With a different business approach also comes a different culture from the traditional law firm, one less hierarchical and which, he feels, can better galvanise the talent in the industry.
Glen explained: “I felt that demographics were very important in that. If you can secure key people with natural, similar life objectives and commercial objectives, they’re all pulling in the same direction, and recruiting high quality DNA is very important in that respect.
“A lot of law firms, naturally, were inherited by their current management board; they didn’t set up the firm, they don’t feel like they’re proprietors within the business, they haven’t vetted every staff member, nor indeed all their partners. Conversely, we have benefited from engagement throughout. Also, we simply do not employ anyone who we feel is not exceptional.”
And Gilson Gray already maintains a roster of high-profile clients including Cala Homes, KPMG, Sports Direct, First Mortgage and Your Move.
Glen attributed the “significant B2B relationships” the firm has built so far to that fact it has “brought across a very senior group of people together to attack the legal market” and “shake things up a bit”.
High profile recruits have included Murray Stewart (formerly Head of Real Estate in Scotland for Eversheds), Craig Darling (who established Dundas & Wilson’s Insolvency Practice in the City), and Andrew Fleetwood (the former principal at Fleetwoods, department head at Eversheds and ex-Magic Circle projects and renewables specialist).
Prior to joining Gilson Gray, Matthew Gray was a member of the Board at Pagan Osborne.
The firm also has one of the leading litigation and dispute resolution operations in the country with the likes of Steven Jansch (ex-Head of Insolvency at Gillespie MacAndrews) leading Insolvency, David Alexander (ex-Head of Asset Recovery at specialists Blacklocks) leading Debt Recovery, Graham Millar (ex-Head of Employment Law at Young & Partners) leading Employment Law and Alex Garioch, who brought the whole commercial litigation team from Morisons. It also boasts Rosie Walker, who recently won Carmichael, and Iain Clark, one of the leading international arbitration lawyers in the country, who heads up Litigation.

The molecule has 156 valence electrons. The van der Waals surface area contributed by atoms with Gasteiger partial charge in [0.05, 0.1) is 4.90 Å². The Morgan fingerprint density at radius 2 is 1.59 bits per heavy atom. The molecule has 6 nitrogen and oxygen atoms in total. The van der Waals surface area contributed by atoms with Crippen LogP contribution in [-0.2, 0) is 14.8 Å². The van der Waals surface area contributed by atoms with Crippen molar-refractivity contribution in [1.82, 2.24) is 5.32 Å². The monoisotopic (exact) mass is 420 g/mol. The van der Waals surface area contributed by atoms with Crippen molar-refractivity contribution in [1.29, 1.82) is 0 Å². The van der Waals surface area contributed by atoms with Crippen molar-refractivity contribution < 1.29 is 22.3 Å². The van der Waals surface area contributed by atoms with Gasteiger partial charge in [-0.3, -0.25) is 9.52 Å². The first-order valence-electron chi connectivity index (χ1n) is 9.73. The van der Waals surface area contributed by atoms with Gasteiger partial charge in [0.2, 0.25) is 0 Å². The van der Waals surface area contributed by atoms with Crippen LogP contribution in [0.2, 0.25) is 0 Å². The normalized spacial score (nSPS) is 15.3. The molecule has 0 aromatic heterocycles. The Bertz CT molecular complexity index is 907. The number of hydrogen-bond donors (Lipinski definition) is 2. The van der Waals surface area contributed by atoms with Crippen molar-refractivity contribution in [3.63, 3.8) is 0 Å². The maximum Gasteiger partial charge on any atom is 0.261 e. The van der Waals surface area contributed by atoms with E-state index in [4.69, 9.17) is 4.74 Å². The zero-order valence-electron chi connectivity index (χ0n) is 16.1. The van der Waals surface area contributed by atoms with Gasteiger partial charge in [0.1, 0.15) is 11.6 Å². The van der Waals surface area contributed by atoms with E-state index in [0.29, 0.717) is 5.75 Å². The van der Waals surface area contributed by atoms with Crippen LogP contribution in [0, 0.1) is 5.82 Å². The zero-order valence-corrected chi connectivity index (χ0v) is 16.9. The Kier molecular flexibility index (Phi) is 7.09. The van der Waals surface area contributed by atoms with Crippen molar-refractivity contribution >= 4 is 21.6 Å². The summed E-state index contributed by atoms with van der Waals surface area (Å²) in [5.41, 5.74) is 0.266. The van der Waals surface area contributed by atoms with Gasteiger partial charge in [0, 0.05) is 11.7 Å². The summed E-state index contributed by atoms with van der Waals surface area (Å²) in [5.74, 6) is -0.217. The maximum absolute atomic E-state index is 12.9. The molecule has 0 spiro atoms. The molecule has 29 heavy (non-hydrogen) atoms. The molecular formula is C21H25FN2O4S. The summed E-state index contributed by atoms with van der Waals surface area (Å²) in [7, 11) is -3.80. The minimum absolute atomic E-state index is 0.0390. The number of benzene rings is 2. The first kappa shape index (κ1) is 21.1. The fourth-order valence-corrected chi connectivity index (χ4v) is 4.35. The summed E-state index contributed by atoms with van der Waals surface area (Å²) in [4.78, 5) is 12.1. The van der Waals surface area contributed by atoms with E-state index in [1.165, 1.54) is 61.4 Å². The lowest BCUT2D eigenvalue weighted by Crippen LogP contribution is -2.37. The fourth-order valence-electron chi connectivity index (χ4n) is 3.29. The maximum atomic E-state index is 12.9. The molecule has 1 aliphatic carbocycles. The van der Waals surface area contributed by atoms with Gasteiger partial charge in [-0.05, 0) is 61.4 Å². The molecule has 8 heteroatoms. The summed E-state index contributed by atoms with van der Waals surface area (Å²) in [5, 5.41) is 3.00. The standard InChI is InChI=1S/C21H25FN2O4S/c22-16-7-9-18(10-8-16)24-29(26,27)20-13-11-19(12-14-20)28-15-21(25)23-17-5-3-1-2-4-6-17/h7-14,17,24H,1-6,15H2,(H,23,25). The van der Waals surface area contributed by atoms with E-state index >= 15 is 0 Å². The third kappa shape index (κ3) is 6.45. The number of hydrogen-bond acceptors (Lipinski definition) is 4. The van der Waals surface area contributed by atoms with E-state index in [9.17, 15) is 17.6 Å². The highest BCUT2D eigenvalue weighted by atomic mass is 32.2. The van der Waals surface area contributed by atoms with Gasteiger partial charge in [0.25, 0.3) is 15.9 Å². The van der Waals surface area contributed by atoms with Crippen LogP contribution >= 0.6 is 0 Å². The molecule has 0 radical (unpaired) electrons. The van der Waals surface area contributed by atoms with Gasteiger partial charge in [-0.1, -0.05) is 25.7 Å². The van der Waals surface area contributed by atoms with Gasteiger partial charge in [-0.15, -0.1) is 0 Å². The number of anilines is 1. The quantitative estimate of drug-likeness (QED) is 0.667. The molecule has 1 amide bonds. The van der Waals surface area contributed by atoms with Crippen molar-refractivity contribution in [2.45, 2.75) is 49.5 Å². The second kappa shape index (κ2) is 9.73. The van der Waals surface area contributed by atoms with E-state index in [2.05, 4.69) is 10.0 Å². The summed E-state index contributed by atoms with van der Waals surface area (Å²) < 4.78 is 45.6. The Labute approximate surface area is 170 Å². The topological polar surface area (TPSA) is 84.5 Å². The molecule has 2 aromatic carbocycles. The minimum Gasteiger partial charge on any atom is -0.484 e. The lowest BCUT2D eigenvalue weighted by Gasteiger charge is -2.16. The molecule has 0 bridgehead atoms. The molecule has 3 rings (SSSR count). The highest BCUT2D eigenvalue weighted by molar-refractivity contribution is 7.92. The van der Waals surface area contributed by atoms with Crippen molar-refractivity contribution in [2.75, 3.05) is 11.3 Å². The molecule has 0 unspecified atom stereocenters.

Surprisingly, it also has a successful residential conveyancing operation, “generally an anomaly” for a full service corporate commercial law firm, but one that works because of the business model.
With more consolidation on the horizon in the Scottish legal market, Glen was keen to stress that the firm is “very keen” on its “sovereignty”.
“We believe that a strong, full-service, credibly-scaled Scottish law firm may have an advantage over English-parented Scottish practices. It is possible to run off of a leaner footprint in terms of cost and there is often a better understanding at board level of the Scottish commercial market and a commensurate sustainable feeing level,” he explained.
He criticised the English cookie-cutter approach, with its preordained ideas of how much a partner should fee and what associated margin should look like.
He said: “If you’ve lost that sovereignty and autonomy it’s actually really difficult to incentivise and energise the partners because they’re often being driven down a model that doesn’t work terribly well in Scotland, unless you’re servicing the very top end of large corporate legal work.”